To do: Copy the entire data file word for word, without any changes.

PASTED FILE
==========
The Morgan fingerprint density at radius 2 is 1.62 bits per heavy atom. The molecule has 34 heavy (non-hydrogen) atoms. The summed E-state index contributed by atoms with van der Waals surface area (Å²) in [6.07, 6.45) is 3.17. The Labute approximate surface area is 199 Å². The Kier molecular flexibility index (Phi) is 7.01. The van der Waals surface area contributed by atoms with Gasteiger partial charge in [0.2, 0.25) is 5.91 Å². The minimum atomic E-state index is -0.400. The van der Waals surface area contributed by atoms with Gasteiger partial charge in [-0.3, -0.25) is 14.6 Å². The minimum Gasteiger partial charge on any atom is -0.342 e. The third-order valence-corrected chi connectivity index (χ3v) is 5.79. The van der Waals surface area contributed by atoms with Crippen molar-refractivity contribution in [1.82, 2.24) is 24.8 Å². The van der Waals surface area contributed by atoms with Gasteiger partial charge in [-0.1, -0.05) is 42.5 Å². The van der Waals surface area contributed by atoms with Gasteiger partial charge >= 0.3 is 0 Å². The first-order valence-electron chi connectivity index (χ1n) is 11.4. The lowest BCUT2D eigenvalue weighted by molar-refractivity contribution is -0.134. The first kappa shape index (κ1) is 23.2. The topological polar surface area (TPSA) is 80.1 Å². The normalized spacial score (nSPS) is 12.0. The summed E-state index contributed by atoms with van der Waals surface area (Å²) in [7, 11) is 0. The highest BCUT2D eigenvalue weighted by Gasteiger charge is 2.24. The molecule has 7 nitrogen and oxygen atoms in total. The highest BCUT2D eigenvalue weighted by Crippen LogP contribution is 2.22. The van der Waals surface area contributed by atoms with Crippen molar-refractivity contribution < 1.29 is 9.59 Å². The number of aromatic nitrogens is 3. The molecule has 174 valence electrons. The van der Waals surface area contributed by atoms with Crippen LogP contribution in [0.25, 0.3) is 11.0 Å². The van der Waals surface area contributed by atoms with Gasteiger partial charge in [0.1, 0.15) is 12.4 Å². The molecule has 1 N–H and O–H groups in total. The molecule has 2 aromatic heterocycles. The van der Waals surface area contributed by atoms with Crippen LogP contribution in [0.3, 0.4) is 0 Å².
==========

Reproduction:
The Morgan fingerprint density at radius 2 is 1.62 bits per heavy atom. The molecule has 34 heavy (non-hydrogen) atoms. The summed E-state index contributed by atoms with van der Waals surface area (Å²) in [6.07, 6.45) is 3.17. The Labute approximate surface area is 199 Å². The Kier molecular flexibility index (Phi) is 7.01. The van der Waals surface area contributed by atoms with Gasteiger partial charge in [0.2, 0.25) is 5.91 Å². The minimum atomic E-state index is -0.400. The van der Waals surface area contributed by atoms with Gasteiger partial charge in [-0.3, -0.25) is 14.6 Å². The minimum Gasteiger partial charge on any atom is -0.342 e. The third-order valence-corrected chi connectivity index (χ3v) is 5.79. The van der Waals surface area contributed by atoms with Crippen molar-refractivity contribution in [1.82, 2.24) is 24.8 Å². The van der Waals surface area contributed by atoms with Gasteiger partial charge in [-0.1, -0.05) is 42.5 Å². The van der Waals surface area contributed by atoms with Gasteiger partial charge >= 0.3 is 0 Å². The first-order valence-electron chi connectivity index (χ1n) is 11.4. The lowest BCUT2D eigenvalue weighted by molar-refractivity contribution is -0.134. The first kappa shape index (κ1) is 23.2. The topological polar surface area (TPSA) is 80.1 Å². The normalized spacial score (nSPS) is 12.0. The summed E-state index contributed by atoms with van der Waals surface area (Å²) in [7, 11) is 0. The highest BCUT2D eigenvalue weighted by Gasteiger charge is 2.24. The molecule has 7 nitrogen and oxygen atoms in total. The highest BCUT2D eigenvalue weighted by Crippen LogP contribution is 2.22. The van der Waals surface area contributed by atoms with Crippen molar-refractivity contribution < 1.29 is 9.59 Å². The number of aromatic nitrogens is 3. The molecule has 174 valence electrons. The van der Waals surface area contributed by atoms with Crippen LogP contribution in [0.25, 0.3) is 11.0 Å². The van der Waals surface area contributed by atoms with Gasteiger partial charge in [0.1, 0.15) is 12.4 Å². The molecule has 1 N–H and O–H groups in total. The molecule has 2 aromatic heterocycles. The van der Waals surface area contributed by atoms with Crippen LogP contribution in [0.3, 0.4) is 0 Å².